By now you may or may not have heard about the mounting rumors of Square arbitrarily placing 30% reserves (also known as a rolling reserve) on processing amounts of select merchants. You may have in fact been one of those merchants. Their recent move has created a lot of noise in the payment processing industry.
Square‘s auto approval process with reverse underwriting procedures have long been a catalyst for their success. So why now? Why the sudden change?
Well there are a lot of factors that play into this. Traditionally speaking, Square does not dabble in what many processors see as high risk merchant accounts. Plainly, they steer clear of business types that are considered to be unsavory, have regulatory requirements or have the risk of high chargeback ratios.
When and why are reserves typically put in place by processors? A reserve is used as a safety net for the payment processor that is taking on the liability of processing for the business owner. What is a common reason for a reserve? It can be due to poor credit, poor previous processing history or involvement in an industry where chargebacks are common (such as subscription services or for tech support). Typically, the reserve is agreed upon and set up during the initial approval of the merchant account. In some instances, a reserve can be added later as needed to help mitigate the potential risk to the processor. The most important thing to know about a reserve is that the money still belongs to the merchant. Think of it as an escrow account for possible disputes and chargebacks down the road.
The processor will hold those funds in an escrow account, and should there be any chargebacks that the business cannot afford to pay, then they would come out of the reserve amount held in escrow. A standard reserve is set up with a percentage and a dollar amount for a ceiling of what the processor will hold. For example, if a merchant has a 10% reserve with a cap of $10,000, then 10% of all sales will be deposited into the reserve account until the $10,000 amount in reserve is reached. Once that limit is reached, then 100% of sales going forward will be credited to the merchant’s bank account.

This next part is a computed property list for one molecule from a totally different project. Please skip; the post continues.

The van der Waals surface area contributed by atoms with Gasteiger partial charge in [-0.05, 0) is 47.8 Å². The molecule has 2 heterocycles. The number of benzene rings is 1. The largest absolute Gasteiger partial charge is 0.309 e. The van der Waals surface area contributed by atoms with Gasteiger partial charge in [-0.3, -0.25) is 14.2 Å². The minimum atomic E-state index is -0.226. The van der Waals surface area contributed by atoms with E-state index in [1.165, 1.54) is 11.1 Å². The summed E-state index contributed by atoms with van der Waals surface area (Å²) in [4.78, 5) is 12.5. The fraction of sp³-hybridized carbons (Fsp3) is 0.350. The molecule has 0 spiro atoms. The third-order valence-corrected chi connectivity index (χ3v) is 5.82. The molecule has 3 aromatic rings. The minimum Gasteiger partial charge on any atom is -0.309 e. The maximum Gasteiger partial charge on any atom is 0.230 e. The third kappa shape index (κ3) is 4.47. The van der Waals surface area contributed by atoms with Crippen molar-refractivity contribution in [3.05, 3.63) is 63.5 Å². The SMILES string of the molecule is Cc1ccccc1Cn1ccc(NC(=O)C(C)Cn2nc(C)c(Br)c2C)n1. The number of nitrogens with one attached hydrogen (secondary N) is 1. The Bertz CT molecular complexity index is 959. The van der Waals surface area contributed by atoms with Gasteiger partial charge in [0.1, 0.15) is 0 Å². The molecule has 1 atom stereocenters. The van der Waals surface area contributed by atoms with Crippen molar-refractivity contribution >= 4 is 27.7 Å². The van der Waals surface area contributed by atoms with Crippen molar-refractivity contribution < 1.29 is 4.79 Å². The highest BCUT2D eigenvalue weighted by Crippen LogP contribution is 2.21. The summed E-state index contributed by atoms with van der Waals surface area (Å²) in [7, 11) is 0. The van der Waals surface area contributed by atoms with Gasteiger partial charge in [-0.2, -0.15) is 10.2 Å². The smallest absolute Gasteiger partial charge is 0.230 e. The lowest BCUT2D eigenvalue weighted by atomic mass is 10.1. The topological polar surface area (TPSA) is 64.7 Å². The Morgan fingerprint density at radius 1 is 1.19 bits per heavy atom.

What happens to a reserve after termination of a merchant account?
This can play out in a couple of ways. Normally, after termination of a merchant processing account with the processor, there is a 120 to 210 day window that the funds in reserve are held before they are released back to the merchant. If chargebacks are initiated after the account termination (but before release of the funds held in reserve), the chargeback amounts will be deducted from the reserve account. Once that 120 to 210 day term has ended, the processor will release funds back to the merchant’s bank account.
Can a reserve be released while a merchant account is still active?
The answer will vary by processor and will solely depend on the merchant’s processing history. The merchant may have the opportunity to have a reserve reviewed for a partial release or a reduction, but there will need to be adequate processing history prior to making that request. Six months of processing history with a processor would be a good starting point.
Why is Square holding a reserve now?
Square has claimed that the new reserve is due to COVID-19 related issues, which may or may not be the entire reason.
What should merchants do if Square wants to hold 30% of their funds in reserve?
Luckily for most merchants, Square is not the only option. The industry standard reserve for a high-risk merchant is 10-20%. We rarely see a 30% reserve request even in today’s business climate.
Contact Flow Payments today for a free quote and a lower reserve program than you are being forced into by Square. As a leader in the high risk payment processing space, we look forward to exceeding your expectations.